[COMBO] Intel S1200V3RP + E3-1225 v3 + 8GB DDR3 + CPU Cooler + IO Shield - $76.99 OBO + shipping

This is a pretty dang good deal on what I would call a NAS Killer 4.5. Socket 1150 instead of 1155, but you can follow the rest of the NAS Killer 4.0 guide for everything else.

Motherboard is standard Micro-ATX, has dual NIC, 4 PCI-E, 6 SATA3, onboard USB 3.0…


Manual here


1 Like

Thanks for the share! How do you think this Mobo / CPU would handle 4-5 VMs?

That would be more of a memory limitation. I would look at getting at least 16GB for that man VMs. You could save some RAM by using docker when able.

Unfortunately this seller doesn’t ship internationally. I’ll have to be patient and wait for something else to pop up.

How would this combo work as a PfSense setup?

It would work great, although it’d be pretty overkill… :slight_smile:

Just got mine in the box today. Really good looking board. I was thinking backup box for work but now it may replace the Ryzen for my first home linux NAS.

1 Like

Mind sharing some pictures?

A little too shiny on the spur of a moment but
Edit for a little more detail. I don’t see a spec of dust on it but the stand-off holes were screwed down at some point. Was packaged securely, assembled just as the pic on ebay, heat sealed in the anti static with the shield sealed separately. Wrapped in bubble wrap pretty well.

1 Like

Careful, that RAM’s not slotted all the way. Looks really clean though!

Yup, clicked back in. Should be fun testing it out and getting it set in it’s home

i received mine yesterday. thank you for providing the link. The seller accepted $65 for the combo. this is going in my first UNRAID build. Thanks to this site for the assistance! Still have a LOT to learn :slight_smile:

If i upgrade the RAM on this board, (i’d like to max it out to 32G), would I just buy some PC3L-12800? I was never able to find a compatible list of RAM for this board.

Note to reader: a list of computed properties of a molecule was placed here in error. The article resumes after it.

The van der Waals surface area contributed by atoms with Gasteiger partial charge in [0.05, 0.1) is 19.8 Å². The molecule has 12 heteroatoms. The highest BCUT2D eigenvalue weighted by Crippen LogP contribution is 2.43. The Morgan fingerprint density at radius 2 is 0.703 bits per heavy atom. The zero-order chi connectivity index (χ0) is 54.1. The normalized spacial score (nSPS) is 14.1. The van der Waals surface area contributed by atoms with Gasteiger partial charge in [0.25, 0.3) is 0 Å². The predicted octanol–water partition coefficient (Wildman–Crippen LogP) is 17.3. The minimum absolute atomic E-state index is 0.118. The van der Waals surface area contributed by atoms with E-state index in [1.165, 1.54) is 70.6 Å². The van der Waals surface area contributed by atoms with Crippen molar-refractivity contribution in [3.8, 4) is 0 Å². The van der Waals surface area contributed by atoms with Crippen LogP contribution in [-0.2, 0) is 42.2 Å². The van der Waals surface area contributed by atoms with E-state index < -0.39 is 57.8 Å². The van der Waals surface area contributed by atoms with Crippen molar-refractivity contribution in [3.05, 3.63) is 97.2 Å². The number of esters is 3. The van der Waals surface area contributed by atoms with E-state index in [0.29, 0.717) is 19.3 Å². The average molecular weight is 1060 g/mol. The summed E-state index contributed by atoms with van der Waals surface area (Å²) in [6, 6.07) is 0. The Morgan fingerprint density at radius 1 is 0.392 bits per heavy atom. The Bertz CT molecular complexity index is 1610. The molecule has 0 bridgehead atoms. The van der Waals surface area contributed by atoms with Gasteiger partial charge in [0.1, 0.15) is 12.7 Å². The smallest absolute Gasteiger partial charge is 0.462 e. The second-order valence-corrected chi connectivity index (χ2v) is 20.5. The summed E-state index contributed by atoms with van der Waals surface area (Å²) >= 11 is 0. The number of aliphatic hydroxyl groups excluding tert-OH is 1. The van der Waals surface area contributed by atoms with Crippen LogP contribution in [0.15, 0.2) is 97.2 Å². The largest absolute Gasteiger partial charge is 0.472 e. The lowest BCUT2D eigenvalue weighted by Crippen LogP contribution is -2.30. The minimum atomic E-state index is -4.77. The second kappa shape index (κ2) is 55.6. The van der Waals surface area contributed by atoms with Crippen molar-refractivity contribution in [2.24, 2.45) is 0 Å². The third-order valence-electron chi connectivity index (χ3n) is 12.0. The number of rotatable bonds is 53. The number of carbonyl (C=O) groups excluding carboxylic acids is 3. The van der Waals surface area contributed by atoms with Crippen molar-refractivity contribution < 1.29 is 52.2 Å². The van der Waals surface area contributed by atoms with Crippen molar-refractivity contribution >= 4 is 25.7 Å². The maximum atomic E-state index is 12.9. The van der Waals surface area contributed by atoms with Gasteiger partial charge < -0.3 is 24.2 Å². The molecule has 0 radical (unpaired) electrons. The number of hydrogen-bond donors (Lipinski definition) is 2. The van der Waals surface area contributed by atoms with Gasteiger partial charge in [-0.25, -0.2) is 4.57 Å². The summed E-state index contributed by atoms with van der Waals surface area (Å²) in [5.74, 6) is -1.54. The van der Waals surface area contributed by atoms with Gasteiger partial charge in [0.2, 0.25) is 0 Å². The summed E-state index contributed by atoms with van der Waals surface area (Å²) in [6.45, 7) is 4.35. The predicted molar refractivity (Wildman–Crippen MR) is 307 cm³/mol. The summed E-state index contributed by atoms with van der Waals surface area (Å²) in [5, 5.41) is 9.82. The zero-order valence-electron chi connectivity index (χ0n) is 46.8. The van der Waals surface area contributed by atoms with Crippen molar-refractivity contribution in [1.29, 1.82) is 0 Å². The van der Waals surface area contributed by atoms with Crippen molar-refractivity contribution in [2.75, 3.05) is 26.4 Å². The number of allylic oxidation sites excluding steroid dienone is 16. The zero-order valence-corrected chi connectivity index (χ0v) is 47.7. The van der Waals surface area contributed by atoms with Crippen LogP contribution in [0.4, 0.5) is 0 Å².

1 Like

The RAM compatibility is the same as the NAS Killer 4.0. Should be able to do ECC UDIMM, but not RDIMM.

@orblivious @shaneispic

Any update with your builds?

My Intel board is still on hold til I get the energy to dive deeper into the bios setup. From what I gather this Intel board REALLY want to be in the OE Intel chassis with dual power supplies. I’m getting a chassis error centered around the missing signal from the redundant power supply, which commands the all the fans at 100% in an error state. I’ve read a few forums and such that talk about setting a different chassis during a bios update but I haven’t messed with it more yet. I may end up buying a different board so I can can make use of the processor and ram that came with that bundle but I haven’t called no-joy on it yet.

I got mine up and running without any issue. The BIOS was updated to current on my board. I haven’t added any more memory or a different cooler… I had an existing power supply and put the board into a Deep Silence 4 Mini Tower M-ATX (really nice!)

I’m running UNRAID with a couple active dockers. I found out real fast that this CPU wouldn’t handle what I was wanting. The E3-1225v3 processor is four core with no hyperthreading…so it’s usually running between 90-100%. No regrets for the price, but I am now looking to build something with a beefer CPU.
This one can’t seem to handle more than two streams (Emby) and do a parity check without the stream freezing.

Have you turned reconstruct writes off with unraid?

Parity checks will degrade performance regardless of the CPU, it’s a disk usage issue. Turning reconstruct write off helps significantly, in addition to the video below (if WCE isn’t turned on already).

I’ll check that WCE setting after work today, thanks!
Also, you recommend turning OFF reconstruct write? I’m pretty sure this is currently enabled.
I had read to enable this for faster read/writes. I don’t have any settings (that I know of) that spin down the disks. I read the downside to reconstruct write/turbo write was that all the disks have to be spun up.

It’s turned on by default. Yes, turning it off does slow down your writes (not that much), however… if you’re using a cache drive it won’t matter. With it on, it uses all of the disks when writing, and basically makes apps like Plex and Emby unusable. With it off, it writes to only the single target disk and the parity disk(s).

How often are you performing parity checks? IMO any more than 6 times / year seems like overkill.